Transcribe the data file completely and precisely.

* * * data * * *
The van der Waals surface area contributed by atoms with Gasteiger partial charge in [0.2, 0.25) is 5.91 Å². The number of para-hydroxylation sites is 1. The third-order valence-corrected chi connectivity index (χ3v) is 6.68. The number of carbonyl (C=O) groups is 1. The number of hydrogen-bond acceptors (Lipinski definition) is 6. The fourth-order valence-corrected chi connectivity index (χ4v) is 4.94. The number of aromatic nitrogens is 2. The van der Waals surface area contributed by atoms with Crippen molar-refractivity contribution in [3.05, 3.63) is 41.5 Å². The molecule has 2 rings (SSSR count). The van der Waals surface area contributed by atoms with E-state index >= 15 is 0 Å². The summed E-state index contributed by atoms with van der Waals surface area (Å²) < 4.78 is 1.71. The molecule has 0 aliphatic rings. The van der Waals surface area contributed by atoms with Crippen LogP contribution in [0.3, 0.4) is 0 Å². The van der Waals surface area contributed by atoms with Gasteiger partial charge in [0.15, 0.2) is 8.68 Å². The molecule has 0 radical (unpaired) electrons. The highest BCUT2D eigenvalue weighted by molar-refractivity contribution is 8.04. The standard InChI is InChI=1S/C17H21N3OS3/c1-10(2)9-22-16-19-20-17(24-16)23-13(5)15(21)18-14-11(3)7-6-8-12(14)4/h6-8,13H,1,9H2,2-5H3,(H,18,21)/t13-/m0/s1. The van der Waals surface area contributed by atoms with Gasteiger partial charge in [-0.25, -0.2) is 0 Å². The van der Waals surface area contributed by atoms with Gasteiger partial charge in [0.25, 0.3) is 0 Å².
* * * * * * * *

The van der Waals surface area contributed by atoms with Gasteiger partial charge in [0.2, 0.25) is 5.91 Å². The number of para-hydroxylation sites is 1. The third-order valence-corrected chi connectivity index (χ3v) is 6.68. The number of carbonyl (C=O) groups is 1. The number of hydrogen-bond acceptors (Lipinski definition) is 6. The fourth-order valence-corrected chi connectivity index (χ4v) is 4.94. The number of aromatic nitrogens is 2. The van der Waals surface area contributed by atoms with Crippen molar-refractivity contribution in [3.05, 3.63) is 41.5 Å². The molecule has 2 rings (SSSR count). The van der Waals surface area contributed by atoms with E-state index >= 15 is 0 Å². The summed E-state index contributed by atoms with van der Waals surface area (Å²) < 4.78 is 1.71. The molecule has 0 aliphatic rings. The van der Waals surface area contributed by atoms with Crippen LogP contribution in [0.3, 0.4) is 0 Å². The van der Waals surface area contributed by atoms with Gasteiger partial charge in [0.15, 0.2) is 8.68 Å². The molecule has 0 radical (unpaired) electrons. The highest BCUT2D eigenvalue weighted by molar-refractivity contribution is 8.04. The standard InChI is InChI=1S/C17H21N3OS3/c1-10(2)9-22-16-19-20-17(24-16)23-13(5)15(21)18-14-11(3)7-6-8-12(14)4/h6-8,13H,1,9H2,2-5H3,(H,18,21)/t13-/m0/s1. The van der Waals surface area contributed by atoms with Gasteiger partial charge in [-0.25, -0.2) is 0 Å². The van der Waals surface area contributed by atoms with Gasteiger partial charge in [0.25, 0.3) is 0 Å².